May December



East Village, 10003

Neighborhood: East Village

We went to the movies and it was Woody Allen’s latest, about realistic murder, the first time in his career I think the man has been honest or real about anything and I wanted to kill Edward the entire time we were in there.

“Honey put your coat on your seat, you can’t see.” He said, five hundred times.

There were two heads in my way and if there is anything Edward hates, it’s heads blocking my view and I usually hate it too but I just wanted to make him mad by saying,

“Yes I can I’m fine Edward.”

“Honey,” he got up, “here let’s change seats, I want you to be happy.”

“I am happy Edward.” I was not. I had to go to the bathroom again, I had the taste of rubber balloons in my mouth from the other night and I was damn thirsty. “I need water Edward, I should have gotten water while we were downstairs.” I stood up. Edward stood up. “Edward please stop that, you don’t have to stand up every time I stand up, at restaurants it’s fine,” I whispered, “but you do it to me everywhere.”

“Honey, it’s called chivalry and that’s the way I was brought up, I’m sorry if you can’t get used to it,” he opened his wallet, “here’s a ten, or eleven.”

“Just give me ten, I can’t imagine two waters…”

“Honey–it’s going to cost at least five bucks a water, we’re at the movies.”

“For two small bottles, no.” I handed him back the one, then went down the steps.

The theater was mobbed, every Woody Allen look alike in the city was there, all bumping into me. I remember the carpet. It was soft under my feet and there was this very sinister carnival feeling in the air. I stopped to look at a giant plastic crane game where you put your money in to win a stuffed animal, then used the bathroom. After, I went down the stairs because I couldn’t figure out which side of that confusing hellhole theater I was on–there were so many escalators and ramps going up and down and all on the wrong side of the room.

However, when I finally made it to the concession stand (all the way at the bottom) there was a line (all the way out the door) and I didn’t have my ticket stub to get back in and I was not going to wait because there was no way in hell I was going to miss the opening shot of Match Point.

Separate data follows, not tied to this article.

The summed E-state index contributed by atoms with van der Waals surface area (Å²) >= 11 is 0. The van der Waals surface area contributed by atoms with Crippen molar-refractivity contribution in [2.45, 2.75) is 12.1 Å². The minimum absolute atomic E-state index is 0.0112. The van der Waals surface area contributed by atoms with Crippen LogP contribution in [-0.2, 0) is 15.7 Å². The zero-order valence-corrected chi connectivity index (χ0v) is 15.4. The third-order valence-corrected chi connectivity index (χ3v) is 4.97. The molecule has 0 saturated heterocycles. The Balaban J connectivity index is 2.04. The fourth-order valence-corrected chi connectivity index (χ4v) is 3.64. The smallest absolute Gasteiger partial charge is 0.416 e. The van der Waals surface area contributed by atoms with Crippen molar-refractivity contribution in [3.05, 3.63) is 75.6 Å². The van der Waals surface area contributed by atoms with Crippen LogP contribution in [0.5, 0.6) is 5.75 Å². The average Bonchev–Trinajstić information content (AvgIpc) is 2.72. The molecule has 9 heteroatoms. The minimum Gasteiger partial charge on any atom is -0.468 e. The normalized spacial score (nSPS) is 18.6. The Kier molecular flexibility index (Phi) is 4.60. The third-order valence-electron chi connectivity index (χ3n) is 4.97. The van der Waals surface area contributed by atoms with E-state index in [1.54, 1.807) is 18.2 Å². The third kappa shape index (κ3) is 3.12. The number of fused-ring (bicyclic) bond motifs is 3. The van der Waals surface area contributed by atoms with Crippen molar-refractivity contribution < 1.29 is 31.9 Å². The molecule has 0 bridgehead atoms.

“Line’s too long,” I pouted back into my theater seat and took off my sweater. Edward stared at my breasts.

“I’m sorry honey, I should have brought my water for you, I have water in the car.”

“No it’s okay, you didn’t know.” I stood up. Edward started, “Now where are you going–”

“To the ladies room, to get some water out of the sink,” I said then walked all the way back down and all the way back into the ladies room where I washed my hands with pink soap then ran cold water in them and raised them to my mouth, where out of the corner of my eye I caught two girls staring at me. I don’t know if they were pretty, if they were fat, I don’t know, I just finished drinking like a peasant from my palms, ripped out some paper towels, then hurried back to the black theater where Edward’s bald landmark head was shining in the screen light.

“Honey,” he snuggled over to me, “I thought I was going to have to come find you.” I rolled my eyes in the dark. He leaned over more.

“Sit on your coat,” he said.


“I told you honey, you’ll see better. I don’t know how you can see anything with those heads.”

“Edward I said I am fine, I would tell you if I was not fine, okay. Drop it.”